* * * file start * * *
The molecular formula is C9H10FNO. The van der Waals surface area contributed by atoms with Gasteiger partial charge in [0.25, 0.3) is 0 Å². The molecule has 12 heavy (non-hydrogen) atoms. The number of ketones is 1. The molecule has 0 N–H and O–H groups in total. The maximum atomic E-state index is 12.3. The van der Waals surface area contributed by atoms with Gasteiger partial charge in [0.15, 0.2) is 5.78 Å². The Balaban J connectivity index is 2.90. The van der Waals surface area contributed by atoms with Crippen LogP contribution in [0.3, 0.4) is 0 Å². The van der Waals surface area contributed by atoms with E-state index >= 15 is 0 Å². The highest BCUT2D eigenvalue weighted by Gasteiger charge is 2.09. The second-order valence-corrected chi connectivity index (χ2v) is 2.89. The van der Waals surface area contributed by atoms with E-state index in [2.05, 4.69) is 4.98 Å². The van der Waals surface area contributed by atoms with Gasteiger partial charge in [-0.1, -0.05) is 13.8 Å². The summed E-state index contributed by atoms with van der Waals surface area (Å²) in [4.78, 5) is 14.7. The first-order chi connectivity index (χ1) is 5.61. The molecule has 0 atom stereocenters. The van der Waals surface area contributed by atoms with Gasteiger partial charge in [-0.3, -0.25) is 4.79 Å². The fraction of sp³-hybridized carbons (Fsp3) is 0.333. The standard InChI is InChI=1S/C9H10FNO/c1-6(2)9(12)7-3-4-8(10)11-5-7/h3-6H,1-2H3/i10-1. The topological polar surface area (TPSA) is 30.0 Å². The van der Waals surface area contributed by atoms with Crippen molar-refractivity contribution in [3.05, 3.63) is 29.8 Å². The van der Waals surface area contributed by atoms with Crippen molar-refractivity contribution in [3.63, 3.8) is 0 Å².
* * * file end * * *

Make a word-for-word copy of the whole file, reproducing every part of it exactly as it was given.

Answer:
The molecular formula is C9H10FNO. The van der Waals surface area contributed by atoms with Gasteiger partial charge in [0.25, 0.3) is 0 Å². The molecule has 12 heavy (non-hydrogen) atoms. The number of ketones is 1. The molecule has 0 N–H and O–H groups in total. The maximum atomic E-state index is 12.3. The van der Waals surface area contributed by atoms with Gasteiger partial charge in [0.15, 0.2) is 5.78 Å². The Balaban J connectivity index is 2.90. The van der Waals surface area contributed by atoms with Crippen LogP contribution in [0.3, 0.4) is 0 Å². The van der Waals surface area contributed by atoms with E-state index >= 15 is 0 Å². The highest BCUT2D eigenvalue weighted by Gasteiger charge is 2.09. The second-order valence-corrected chi connectivity index (χ2v) is 2.89. The van der Waals surface area contributed by atoms with E-state index in [2.05, 4.69) is 4.98 Å². The van der Waals surface area contributed by atoms with Gasteiger partial charge in [-0.1, -0.05) is 13.8 Å². The summed E-state index contributed by atoms with van der Waals surface area (Å²) in [4.78, 5) is 14.7. The first-order chi connectivity index (χ1) is 5.61. The molecule has 0 atom stereocenters. The van der Waals surface area contributed by atoms with Gasteiger partial charge in [-0.3, -0.25) is 4.79 Å². The fraction of sp³-hybridized carbons (Fsp3) is 0.333. The standard InChI is InChI=1S/C9H10FNO/c1-6(2)9(12)7-3-4-8(10)11-5-7/h3-6H,1-2H3/i10-1. The topological polar surface area (TPSA) is 30.0 Å². The van der Waals surface area contributed by atoms with Crippen molar-refractivity contribution in [3.05, 3.63) is 29.8 Å². The van der Waals surface area contributed by atoms with Crippen molar-refractivity contribution in [3.63, 3.8) is 0 Å².